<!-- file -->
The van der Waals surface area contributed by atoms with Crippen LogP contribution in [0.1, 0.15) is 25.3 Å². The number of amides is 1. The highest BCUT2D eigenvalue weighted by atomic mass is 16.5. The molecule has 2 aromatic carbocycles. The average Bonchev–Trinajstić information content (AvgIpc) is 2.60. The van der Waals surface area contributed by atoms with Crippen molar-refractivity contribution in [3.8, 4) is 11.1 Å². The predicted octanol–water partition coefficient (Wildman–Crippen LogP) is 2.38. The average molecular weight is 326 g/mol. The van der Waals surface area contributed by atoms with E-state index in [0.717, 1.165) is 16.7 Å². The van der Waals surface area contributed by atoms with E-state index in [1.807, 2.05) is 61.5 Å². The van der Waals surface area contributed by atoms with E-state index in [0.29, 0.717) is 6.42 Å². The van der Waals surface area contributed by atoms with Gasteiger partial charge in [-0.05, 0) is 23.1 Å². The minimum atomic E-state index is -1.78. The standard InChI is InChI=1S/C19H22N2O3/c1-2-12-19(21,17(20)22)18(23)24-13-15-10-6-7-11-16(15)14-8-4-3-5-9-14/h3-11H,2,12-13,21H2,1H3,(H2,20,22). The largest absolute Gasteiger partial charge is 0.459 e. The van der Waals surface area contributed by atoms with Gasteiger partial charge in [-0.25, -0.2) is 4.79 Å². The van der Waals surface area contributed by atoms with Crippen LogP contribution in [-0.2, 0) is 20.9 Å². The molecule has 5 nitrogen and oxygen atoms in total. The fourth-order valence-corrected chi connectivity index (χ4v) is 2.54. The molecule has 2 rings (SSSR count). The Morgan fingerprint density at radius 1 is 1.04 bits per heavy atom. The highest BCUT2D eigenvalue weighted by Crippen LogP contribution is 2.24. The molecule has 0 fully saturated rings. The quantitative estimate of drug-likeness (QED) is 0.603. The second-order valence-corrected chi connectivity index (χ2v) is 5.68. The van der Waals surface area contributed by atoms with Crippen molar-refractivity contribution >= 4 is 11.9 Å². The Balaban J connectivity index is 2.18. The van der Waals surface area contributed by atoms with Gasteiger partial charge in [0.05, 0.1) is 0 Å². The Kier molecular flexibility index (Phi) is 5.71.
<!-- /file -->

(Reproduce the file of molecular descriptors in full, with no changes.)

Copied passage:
The van der Waals surface area contributed by atoms with Crippen LogP contribution in [0.1, 0.15) is 25.3 Å². The number of amides is 1. The highest BCUT2D eigenvalue weighted by atomic mass is 16.5. The molecule has 2 aromatic carbocycles. The average Bonchev–Trinajstić information content (AvgIpc) is 2.60. The van der Waals surface area contributed by atoms with Crippen molar-refractivity contribution in [3.8, 4) is 11.1 Å². The predicted octanol–water partition coefficient (Wildman–Crippen LogP) is 2.38. The average molecular weight is 326 g/mol. The van der Waals surface area contributed by atoms with E-state index in [0.717, 1.165) is 16.7 Å². The van der Waals surface area contributed by atoms with E-state index in [1.807, 2.05) is 61.5 Å². The van der Waals surface area contributed by atoms with E-state index in [0.29, 0.717) is 6.42 Å². The van der Waals surface area contributed by atoms with Gasteiger partial charge in [-0.05, 0) is 23.1 Å². The minimum atomic E-state index is -1.78. The standard InChI is InChI=1S/C19H22N2O3/c1-2-12-19(21,17(20)22)18(23)24-13-15-10-6-7-11-16(15)14-8-4-3-5-9-14/h3-11H,2,12-13,21H2,1H3,(H2,20,22). The largest absolute Gasteiger partial charge is 0.459 e. The van der Waals surface area contributed by atoms with Gasteiger partial charge in [-0.25, -0.2) is 4.79 Å². The van der Waals surface area contributed by atoms with Crippen LogP contribution in [-0.2, 0) is 20.9 Å². The molecule has 5 nitrogen and oxygen atoms in total. The fourth-order valence-corrected chi connectivity index (χ4v) is 2.54. The molecule has 2 rings (SSSR count). The Morgan fingerprint density at radius 1 is 1.04 bits per heavy atom. The highest BCUT2D eigenvalue weighted by Crippen LogP contribution is 2.24. The molecule has 0 fully saturated rings. The quantitative estimate of drug-likeness (QED) is 0.603. The second-order valence-corrected chi connectivity index (χ2v) is 5.68. The van der Waals surface area contributed by atoms with Crippen molar-refractivity contribution >= 4 is 11.9 Å². The Balaban J connectivity index is 2.18. The van der Waals surface area contributed by atoms with Gasteiger partial charge in [0.05, 0.1) is 0 Å². The Kier molecular flexibility index (Phi) is 5.71.